Although the Patient Protection and Affordable Care Act – a recent US federal statute signed into law in 2010 – has been dogged by uncertainty since its passage, the Supreme Court’s recent ruling means that what was once a mere possibility is now near certainty. Given the sheer size and scope of this landmark legislation, many seemingly unconnected aspects of daily life will be affected by the law. While student loans, at first glance, would seem to beyond the scope of the law, they will be impacted by it in dramatic ways. As a result, students and educators alike should be aware of how the Affordable Care Act affects student loans and, indeed, themselves. Read the rest of this entry »
Student loan debt may be a sign of the times but it is also at an all-time high. Indeed, according to the Consumer Financial Protection Bureau, the national figure for the United States now tops more than $1 trillion (meaning that the the average debt for now exceeds $20,000). In response to this an increasingly large number of students are seeking new loan forgiveness programs to help offset this burden and, at the same time, a new breed of programs is stepping in to offer relief. While traditional programs have been offering loan forgiveness to teachers at low-income schools, social workers in high need districts, and other skilled professionals working for the public interest for years, a new loan forgiveness program is working to solve another social problem: rural population decline in the US.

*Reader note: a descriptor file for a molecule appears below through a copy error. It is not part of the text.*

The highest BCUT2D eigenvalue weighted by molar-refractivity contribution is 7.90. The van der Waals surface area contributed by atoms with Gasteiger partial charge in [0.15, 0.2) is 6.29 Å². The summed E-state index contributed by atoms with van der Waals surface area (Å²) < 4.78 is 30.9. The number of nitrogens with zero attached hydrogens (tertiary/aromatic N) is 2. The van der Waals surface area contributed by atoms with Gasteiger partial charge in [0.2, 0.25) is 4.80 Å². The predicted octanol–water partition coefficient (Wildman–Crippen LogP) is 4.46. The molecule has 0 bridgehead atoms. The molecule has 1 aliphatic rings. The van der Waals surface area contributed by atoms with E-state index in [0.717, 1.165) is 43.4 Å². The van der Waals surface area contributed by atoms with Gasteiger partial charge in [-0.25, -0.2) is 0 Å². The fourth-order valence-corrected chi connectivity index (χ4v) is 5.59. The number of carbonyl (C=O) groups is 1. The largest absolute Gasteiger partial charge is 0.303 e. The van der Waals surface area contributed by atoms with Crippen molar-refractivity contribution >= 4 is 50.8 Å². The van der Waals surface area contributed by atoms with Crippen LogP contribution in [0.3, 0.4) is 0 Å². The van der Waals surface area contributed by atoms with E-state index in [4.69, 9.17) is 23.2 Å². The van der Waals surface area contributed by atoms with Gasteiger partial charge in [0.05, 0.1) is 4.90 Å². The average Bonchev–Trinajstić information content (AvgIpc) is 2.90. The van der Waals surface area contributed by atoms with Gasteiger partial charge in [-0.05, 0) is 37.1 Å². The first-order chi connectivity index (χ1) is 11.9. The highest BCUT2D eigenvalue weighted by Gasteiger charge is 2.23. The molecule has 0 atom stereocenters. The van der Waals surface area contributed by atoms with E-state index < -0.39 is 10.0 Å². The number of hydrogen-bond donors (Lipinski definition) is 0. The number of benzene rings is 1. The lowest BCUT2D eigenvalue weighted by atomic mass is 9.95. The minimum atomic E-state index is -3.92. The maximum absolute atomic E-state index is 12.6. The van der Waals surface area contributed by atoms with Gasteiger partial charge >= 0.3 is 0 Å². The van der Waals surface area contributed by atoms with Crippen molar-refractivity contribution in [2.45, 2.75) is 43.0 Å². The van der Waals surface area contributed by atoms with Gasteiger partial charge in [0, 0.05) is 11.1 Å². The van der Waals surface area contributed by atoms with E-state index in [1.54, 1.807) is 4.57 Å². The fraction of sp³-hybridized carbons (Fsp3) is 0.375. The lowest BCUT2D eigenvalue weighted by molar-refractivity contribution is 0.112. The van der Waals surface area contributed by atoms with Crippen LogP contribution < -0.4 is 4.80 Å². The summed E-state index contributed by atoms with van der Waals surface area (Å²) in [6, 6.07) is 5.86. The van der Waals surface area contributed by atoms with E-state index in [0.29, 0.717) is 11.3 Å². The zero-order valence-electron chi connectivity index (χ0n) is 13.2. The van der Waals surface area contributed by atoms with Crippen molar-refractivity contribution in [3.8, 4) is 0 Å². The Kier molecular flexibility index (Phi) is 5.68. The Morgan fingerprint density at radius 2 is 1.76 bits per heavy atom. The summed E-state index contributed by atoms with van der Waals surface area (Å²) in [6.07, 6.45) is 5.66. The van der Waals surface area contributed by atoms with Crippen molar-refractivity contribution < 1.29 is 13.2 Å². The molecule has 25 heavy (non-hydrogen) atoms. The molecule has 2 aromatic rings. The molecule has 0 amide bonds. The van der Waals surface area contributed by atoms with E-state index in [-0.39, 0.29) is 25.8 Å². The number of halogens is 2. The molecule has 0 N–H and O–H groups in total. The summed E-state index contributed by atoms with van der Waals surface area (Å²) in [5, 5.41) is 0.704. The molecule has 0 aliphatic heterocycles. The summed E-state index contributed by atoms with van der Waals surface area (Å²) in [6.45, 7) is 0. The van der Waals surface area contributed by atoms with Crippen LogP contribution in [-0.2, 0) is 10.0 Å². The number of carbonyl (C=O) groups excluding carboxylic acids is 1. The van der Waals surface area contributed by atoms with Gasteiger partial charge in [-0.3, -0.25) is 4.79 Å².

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If you are planning to apply for an international student loan, you will soon run across the term cosigner. A cosigner is someone who assumes responsibility in case you are unable to pay back the loan. All international students in the US and many US students going overseas will need to have a cosigner in order to be approved for a student loan.
So while you may be asking yourself, “why do I need a cosigner for an international student loan?” you will soon find that there are many advantages to this. First, all international students are required to have a cosigner in order to apply to a US student loan. This requirement is standard for all US loans.
Why, you ask? Read the rest of this entry »
Benjamin Franklin may have once said that “the only things certain in life are death and taxes” but at the dawn of the 21st century that infamous duo has admitted a new member: inflation. Although less well-known, inflation – the tendency of prices in for goods and services in general to rise over time – is no less sobering. Moreover, because inflation affects different goods and services at different rates, the inflated cost of higher education in the US – otherwise known as tuition inflation – means that inflation will affect the average student long before either death or taxes come knocking. Read the rest of this entry »
Many international students soon find that supporting an education overseas can be a challenge. After all, international students are not eligible for many financial aid avenues that US students have access to. Once international students have maximized their scholarships and grants, they may still need help covering their costs. In situations like these, international private student loans can help cover this gap so that they can afford tuition, airfare, books, living expenses, and much more. Read the rest of this entry »